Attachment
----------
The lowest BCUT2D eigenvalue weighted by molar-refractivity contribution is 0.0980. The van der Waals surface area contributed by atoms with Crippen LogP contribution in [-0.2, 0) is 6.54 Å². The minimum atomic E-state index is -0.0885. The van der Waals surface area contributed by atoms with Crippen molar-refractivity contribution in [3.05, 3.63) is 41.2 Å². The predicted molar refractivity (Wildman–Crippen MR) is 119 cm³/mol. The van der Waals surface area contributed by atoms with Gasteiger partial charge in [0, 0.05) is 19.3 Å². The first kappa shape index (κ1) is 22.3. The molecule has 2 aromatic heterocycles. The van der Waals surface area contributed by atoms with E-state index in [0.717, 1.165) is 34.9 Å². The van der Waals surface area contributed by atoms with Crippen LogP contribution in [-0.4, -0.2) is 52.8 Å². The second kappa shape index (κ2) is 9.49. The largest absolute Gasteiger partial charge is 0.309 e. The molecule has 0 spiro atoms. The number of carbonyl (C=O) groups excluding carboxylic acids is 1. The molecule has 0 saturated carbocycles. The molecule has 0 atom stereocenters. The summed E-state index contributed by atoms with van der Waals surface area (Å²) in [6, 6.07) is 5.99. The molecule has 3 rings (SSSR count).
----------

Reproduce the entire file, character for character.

The lowest BCUT2D eigenvalue weighted by molar-refractivity contribution is 0.0980. The van der Waals surface area contributed by atoms with Crippen LogP contribution in [-0.2, 0) is 6.54 Å². The minimum atomic E-state index is -0.0885. The van der Waals surface area contributed by atoms with Crippen molar-refractivity contribution in [3.05, 3.63) is 41.2 Å². The predicted molar refractivity (Wildman–Crippen MR) is 119 cm³/mol. The van der Waals surface area contributed by atoms with Gasteiger partial charge in [0, 0.05) is 19.3 Å². The first kappa shape index (κ1) is 22.3. The molecule has 2 aromatic heterocycles. The van der Waals surface area contributed by atoms with E-state index in [0.717, 1.165) is 34.9 Å². The van der Waals surface area contributed by atoms with Crippen LogP contribution in [-0.4, -0.2) is 52.8 Å². The second kappa shape index (κ2) is 9.49. The largest absolute Gasteiger partial charge is 0.309 e. The molecule has 0 spiro atoms. The number of carbonyl (C=O) groups excluding carboxylic acids is 1. The molecule has 0 saturated carbocycles. The molecule has 0 atom stereocenters. The summed E-state index contributed by atoms with van der Waals surface area (Å²) in [6, 6.07) is 5.99. The molecule has 3 rings (SSSR count).